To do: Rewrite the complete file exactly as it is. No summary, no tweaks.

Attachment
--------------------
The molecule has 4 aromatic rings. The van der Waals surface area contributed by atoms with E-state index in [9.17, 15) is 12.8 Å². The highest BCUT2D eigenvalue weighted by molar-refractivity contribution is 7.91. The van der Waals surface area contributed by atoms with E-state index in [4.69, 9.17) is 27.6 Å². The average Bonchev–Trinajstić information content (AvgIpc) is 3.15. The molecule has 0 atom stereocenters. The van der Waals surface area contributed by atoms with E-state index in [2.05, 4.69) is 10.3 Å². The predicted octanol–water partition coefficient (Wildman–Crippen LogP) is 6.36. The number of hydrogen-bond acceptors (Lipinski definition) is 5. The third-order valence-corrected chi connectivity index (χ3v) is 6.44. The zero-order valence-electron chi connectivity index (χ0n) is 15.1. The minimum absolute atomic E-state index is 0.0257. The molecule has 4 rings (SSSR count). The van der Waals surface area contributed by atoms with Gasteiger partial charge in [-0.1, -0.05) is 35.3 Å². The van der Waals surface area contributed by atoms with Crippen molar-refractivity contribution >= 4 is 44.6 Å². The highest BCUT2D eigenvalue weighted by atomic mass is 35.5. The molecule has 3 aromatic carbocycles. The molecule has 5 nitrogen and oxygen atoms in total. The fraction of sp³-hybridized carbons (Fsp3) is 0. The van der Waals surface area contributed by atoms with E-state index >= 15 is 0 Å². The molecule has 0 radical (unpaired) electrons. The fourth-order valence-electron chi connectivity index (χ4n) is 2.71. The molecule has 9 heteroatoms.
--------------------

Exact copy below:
The molecule has 4 aromatic rings. The van der Waals surface area contributed by atoms with E-state index in [9.17, 15) is 12.8 Å². The highest BCUT2D eigenvalue weighted by molar-refractivity contribution is 7.91. The van der Waals surface area contributed by atoms with E-state index in [4.69, 9.17) is 27.6 Å². The average Bonchev–Trinajstić information content (AvgIpc) is 3.15. The molecule has 0 atom stereocenters. The van der Waals surface area contributed by atoms with E-state index in [2.05, 4.69) is 10.3 Å². The predicted octanol–water partition coefficient (Wildman–Crippen LogP) is 6.36. The number of hydrogen-bond acceptors (Lipinski definition) is 5. The third-order valence-corrected chi connectivity index (χ3v) is 6.44. The zero-order valence-electron chi connectivity index (χ0n) is 15.1. The minimum absolute atomic E-state index is 0.0257. The molecule has 4 rings (SSSR count). The van der Waals surface area contributed by atoms with Gasteiger partial charge in [-0.1, -0.05) is 35.3 Å². The van der Waals surface area contributed by atoms with Crippen molar-refractivity contribution >= 4 is 44.6 Å². The highest BCUT2D eigenvalue weighted by atomic mass is 35.5. The molecule has 3 aromatic carbocycles. The molecule has 5 nitrogen and oxygen atoms in total. The fraction of sp³-hybridized carbons (Fsp3) is 0. The van der Waals surface area contributed by atoms with E-state index >= 15 is 0 Å². The molecule has 0 radical (unpaired) electrons. The fourth-order valence-electron chi connectivity index (χ4n) is 2.71. The molecule has 9 heteroatoms.